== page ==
1.2. Explore the role of query pipeline stages

A default query pipeline consists of the stages below.

In Fusion 4.2+, some of these support Fusion AI features for advanced relevancy tuning, which you can read about separately.

In this tutorial, we’ll configure a couple of the basic stages:

  • Boost with Signals - Use signals data to boost relevant documents; see also collaborative filtering.

  • Query Fields - Specify the set of fields over which to search.

    We’ll configure this stage later in this tutorial.

  • Field Facet - Specify the fields to use for faceting.

    We’ll configure this stage, too, for basic faceting and range faceting.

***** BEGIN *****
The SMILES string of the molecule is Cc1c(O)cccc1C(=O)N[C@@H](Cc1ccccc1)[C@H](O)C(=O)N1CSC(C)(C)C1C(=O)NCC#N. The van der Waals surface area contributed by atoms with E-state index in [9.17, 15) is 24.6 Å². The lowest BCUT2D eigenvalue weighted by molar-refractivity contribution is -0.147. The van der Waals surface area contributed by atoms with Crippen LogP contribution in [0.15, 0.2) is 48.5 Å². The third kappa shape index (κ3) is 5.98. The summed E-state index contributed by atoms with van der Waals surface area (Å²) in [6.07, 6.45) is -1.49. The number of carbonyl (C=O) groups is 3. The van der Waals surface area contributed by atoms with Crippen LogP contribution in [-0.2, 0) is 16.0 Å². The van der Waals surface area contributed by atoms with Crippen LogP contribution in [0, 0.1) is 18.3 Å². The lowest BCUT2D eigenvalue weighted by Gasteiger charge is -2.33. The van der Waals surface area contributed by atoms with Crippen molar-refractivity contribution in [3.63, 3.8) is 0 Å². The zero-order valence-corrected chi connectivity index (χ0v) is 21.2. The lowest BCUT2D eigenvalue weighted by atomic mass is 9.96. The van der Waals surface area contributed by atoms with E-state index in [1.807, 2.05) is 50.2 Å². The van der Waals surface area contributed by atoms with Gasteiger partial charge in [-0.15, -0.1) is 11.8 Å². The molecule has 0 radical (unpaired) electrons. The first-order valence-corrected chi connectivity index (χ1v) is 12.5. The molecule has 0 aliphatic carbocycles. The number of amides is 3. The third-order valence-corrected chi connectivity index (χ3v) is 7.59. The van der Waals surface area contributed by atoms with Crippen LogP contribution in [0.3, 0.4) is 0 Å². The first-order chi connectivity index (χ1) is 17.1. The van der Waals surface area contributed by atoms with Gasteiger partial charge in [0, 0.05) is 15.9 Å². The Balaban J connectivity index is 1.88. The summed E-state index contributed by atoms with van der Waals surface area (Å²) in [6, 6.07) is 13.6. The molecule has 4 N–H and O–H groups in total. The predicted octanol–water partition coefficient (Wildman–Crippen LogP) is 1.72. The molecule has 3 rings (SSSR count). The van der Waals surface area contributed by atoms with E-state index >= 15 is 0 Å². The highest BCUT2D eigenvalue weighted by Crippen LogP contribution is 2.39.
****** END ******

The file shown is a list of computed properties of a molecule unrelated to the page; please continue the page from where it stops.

Fusion 4.2+ offers these additional stages:

  • Text Tagger - Look for known phrases, synonyms, misspellings, and so on, that can be used to improve the query with query rewriting.

  • Apply Rules - Modify the query using business rules, if any are triggered.

  • Solr Query - Perform the query and return the results.

    This is the only stage that is always required to perform a query and receive results.

  • Modify Response with Rules - Modify Solr’s response using business rules, if any are triggered.

  1. Turn off the Solr Query stage by clicking on the green circle on the left. The circle will change to white and Solr Query will dim to indicate the Solr Query stage is off.

    Solr stage off

    All search results disappear from the preview pane because Fusion doesn’t send a query to Solr.

  2. Turn on the Solr Query stage and turn all other stages off.

    Other stages off